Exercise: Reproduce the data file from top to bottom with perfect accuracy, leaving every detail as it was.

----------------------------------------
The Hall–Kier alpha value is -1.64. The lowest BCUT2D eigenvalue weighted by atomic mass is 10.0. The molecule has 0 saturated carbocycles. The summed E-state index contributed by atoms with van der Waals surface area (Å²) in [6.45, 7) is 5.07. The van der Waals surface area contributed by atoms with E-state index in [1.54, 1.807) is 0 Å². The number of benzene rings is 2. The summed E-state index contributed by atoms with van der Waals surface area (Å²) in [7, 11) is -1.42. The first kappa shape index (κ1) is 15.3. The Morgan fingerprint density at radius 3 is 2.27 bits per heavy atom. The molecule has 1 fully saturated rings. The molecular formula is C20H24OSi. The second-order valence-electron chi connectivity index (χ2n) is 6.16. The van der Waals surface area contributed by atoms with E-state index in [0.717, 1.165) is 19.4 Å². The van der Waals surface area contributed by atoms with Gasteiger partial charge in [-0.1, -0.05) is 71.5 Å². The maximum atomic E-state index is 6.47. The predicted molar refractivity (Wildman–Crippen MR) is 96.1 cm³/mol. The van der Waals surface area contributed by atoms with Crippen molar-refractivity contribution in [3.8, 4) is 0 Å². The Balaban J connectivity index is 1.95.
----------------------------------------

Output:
The Hall–Kier alpha value is -1.64. The lowest BCUT2D eigenvalue weighted by atomic mass is 10.0. The molecule has 0 saturated carbocycles. The summed E-state index contributed by atoms with van der Waals surface area (Å²) in [6.45, 7) is 5.07. The van der Waals surface area contributed by atoms with E-state index in [1.54, 1.807) is 0 Å². The number of benzene rings is 2. The summed E-state index contributed by atoms with van der Waals surface area (Å²) in [7, 11) is -1.42. The first kappa shape index (κ1) is 15.3. The Morgan fingerprint density at radius 3 is 2.27 bits per heavy atom. The molecule has 1 fully saturated rings. The molecular formula is C20H24OSi. The second-order valence-electron chi connectivity index (χ2n) is 6.16. The van der Waals surface area contributed by atoms with E-state index in [0.717, 1.165) is 19.4 Å². The van der Waals surface area contributed by atoms with Gasteiger partial charge in [-0.1, -0.05) is 71.5 Å². The maximum atomic E-state index is 6.47. The predicted molar refractivity (Wildman–Crippen MR) is 96.1 cm³/mol. The van der Waals surface area contributed by atoms with Crippen molar-refractivity contribution in [3.8, 4) is 0 Å². The Balaban J connectivity index is 1.95.